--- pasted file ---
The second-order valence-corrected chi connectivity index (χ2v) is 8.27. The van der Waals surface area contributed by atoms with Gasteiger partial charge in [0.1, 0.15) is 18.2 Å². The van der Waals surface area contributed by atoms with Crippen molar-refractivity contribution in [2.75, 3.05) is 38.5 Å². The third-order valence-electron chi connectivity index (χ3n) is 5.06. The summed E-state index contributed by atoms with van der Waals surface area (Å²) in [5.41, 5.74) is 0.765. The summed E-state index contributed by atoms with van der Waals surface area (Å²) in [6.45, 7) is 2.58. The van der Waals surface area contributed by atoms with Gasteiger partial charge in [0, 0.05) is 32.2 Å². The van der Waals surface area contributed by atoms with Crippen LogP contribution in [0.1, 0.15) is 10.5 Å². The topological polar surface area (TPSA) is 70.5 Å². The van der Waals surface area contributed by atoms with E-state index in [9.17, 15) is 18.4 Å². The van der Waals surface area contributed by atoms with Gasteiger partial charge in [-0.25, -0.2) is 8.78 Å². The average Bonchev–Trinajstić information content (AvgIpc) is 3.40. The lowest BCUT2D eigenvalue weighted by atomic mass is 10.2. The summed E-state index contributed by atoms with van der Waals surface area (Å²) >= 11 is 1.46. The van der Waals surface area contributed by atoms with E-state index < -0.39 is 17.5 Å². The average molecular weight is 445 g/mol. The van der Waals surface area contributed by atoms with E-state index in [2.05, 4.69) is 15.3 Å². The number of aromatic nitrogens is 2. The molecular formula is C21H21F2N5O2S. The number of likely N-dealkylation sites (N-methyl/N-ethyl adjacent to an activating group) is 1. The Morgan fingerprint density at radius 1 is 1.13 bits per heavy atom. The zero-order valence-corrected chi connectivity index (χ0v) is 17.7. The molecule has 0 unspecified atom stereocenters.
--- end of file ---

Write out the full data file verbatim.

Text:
The second-order valence-corrected chi connectivity index (χ2v) is 8.27. The van der Waals surface area contributed by atoms with Gasteiger partial charge in [0.1, 0.15) is 18.2 Å². The van der Waals surface area contributed by atoms with Crippen molar-refractivity contribution in [2.75, 3.05) is 38.5 Å². The third-order valence-electron chi connectivity index (χ3n) is 5.06. The summed E-state index contributed by atoms with van der Waals surface area (Å²) in [5.41, 5.74) is 0.765. The summed E-state index contributed by atoms with van der Waals surface area (Å²) in [6.45, 7) is 2.58. The van der Waals surface area contributed by atoms with Gasteiger partial charge in [0, 0.05) is 32.2 Å². The van der Waals surface area contributed by atoms with Crippen LogP contribution in [0.1, 0.15) is 10.5 Å². The topological polar surface area (TPSA) is 70.5 Å². The van der Waals surface area contributed by atoms with E-state index in [9.17, 15) is 18.4 Å². The van der Waals surface area contributed by atoms with Gasteiger partial charge in [-0.25, -0.2) is 8.78 Å². The average Bonchev–Trinajstić information content (AvgIpc) is 3.40. The lowest BCUT2D eigenvalue weighted by atomic mass is 10.2. The summed E-state index contributed by atoms with van der Waals surface area (Å²) >= 11 is 1.46. The van der Waals surface area contributed by atoms with E-state index < -0.39 is 17.5 Å². The average molecular weight is 445 g/mol. The van der Waals surface area contributed by atoms with E-state index in [2.05, 4.69) is 15.3 Å². The number of aromatic nitrogens is 2. The molecular formula is C21H21F2N5O2S. The number of likely N-dealkylation sites (N-methyl/N-ethyl adjacent to an activating group) is 1. The Morgan fingerprint density at radius 1 is 1.13 bits per heavy atom. The zero-order valence-corrected chi connectivity index (χ0v) is 17.7. The molecule has 0 unspecified atom stereocenters.